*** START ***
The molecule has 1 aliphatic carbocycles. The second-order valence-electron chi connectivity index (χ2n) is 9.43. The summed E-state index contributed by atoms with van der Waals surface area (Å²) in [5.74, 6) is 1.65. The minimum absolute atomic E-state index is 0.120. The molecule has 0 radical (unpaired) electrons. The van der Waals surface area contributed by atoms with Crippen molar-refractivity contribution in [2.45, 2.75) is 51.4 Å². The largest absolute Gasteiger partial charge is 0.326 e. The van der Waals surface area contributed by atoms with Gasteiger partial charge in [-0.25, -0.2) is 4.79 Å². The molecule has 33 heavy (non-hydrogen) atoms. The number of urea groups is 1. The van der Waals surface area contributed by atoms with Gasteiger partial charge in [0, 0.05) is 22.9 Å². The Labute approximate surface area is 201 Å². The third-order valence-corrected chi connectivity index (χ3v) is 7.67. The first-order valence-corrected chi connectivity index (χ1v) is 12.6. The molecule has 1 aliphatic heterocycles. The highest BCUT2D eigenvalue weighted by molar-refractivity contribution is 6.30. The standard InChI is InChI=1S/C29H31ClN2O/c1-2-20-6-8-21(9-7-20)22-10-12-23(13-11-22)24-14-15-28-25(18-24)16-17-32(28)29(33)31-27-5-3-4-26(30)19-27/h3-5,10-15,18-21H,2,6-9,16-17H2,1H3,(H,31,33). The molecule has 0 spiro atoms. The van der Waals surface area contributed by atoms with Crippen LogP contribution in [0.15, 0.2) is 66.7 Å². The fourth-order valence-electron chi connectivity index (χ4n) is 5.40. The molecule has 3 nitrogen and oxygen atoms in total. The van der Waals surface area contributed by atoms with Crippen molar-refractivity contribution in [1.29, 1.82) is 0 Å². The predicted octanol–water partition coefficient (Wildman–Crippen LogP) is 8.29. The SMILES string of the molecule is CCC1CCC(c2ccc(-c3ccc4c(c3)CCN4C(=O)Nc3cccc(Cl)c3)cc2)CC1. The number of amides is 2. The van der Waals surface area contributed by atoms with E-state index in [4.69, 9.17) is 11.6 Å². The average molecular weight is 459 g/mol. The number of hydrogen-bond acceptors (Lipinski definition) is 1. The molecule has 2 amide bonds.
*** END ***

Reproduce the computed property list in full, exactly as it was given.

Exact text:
The molecule has 1 aliphatic carbocycles. The second-order valence-electron chi connectivity index (χ2n) is 9.43. The summed E-state index contributed by atoms with van der Waals surface area (Å²) in [5.74, 6) is 1.65. The minimum absolute atomic E-state index is 0.120. The molecule has 0 radical (unpaired) electrons. The van der Waals surface area contributed by atoms with Crippen molar-refractivity contribution in [2.45, 2.75) is 51.4 Å². The largest absolute Gasteiger partial charge is 0.326 e. The van der Waals surface area contributed by atoms with Gasteiger partial charge in [-0.25, -0.2) is 4.79 Å². The molecule has 33 heavy (non-hydrogen) atoms. The number of urea groups is 1. The van der Waals surface area contributed by atoms with Gasteiger partial charge in [0, 0.05) is 22.9 Å². The Labute approximate surface area is 201 Å². The third-order valence-corrected chi connectivity index (χ3v) is 7.67. The first-order valence-corrected chi connectivity index (χ1v) is 12.6. The molecule has 1 aliphatic heterocycles. The highest BCUT2D eigenvalue weighted by molar-refractivity contribution is 6.30. The standard InChI is InChI=1S/C29H31ClN2O/c1-2-20-6-8-21(9-7-20)22-10-12-23(13-11-22)24-14-15-28-25(18-24)16-17-32(28)29(33)31-27-5-3-4-26(30)19-27/h3-5,10-15,18-21H,2,6-9,16-17H2,1H3,(H,31,33). The molecule has 0 spiro atoms. The van der Waals surface area contributed by atoms with Crippen LogP contribution in [0.15, 0.2) is 66.7 Å². The fourth-order valence-electron chi connectivity index (χ4n) is 5.40. The molecule has 3 nitrogen and oxygen atoms in total. The van der Waals surface area contributed by atoms with Crippen molar-refractivity contribution in [1.29, 1.82) is 0 Å². The predicted octanol–water partition coefficient (Wildman–Crippen LogP) is 8.29. The SMILES string of the molecule is CCC1CCC(c2ccc(-c3ccc4c(c3)CCN4C(=O)Nc3cccc(Cl)c3)cc2)CC1. The number of amides is 2. The van der Waals surface area contributed by atoms with E-state index in [4.69, 9.17) is 11.6 Å². The average molecular weight is 459 g/mol. The number of hydrogen-bond acceptors (Lipinski definition) is 1. The molecule has 2 amide bonds.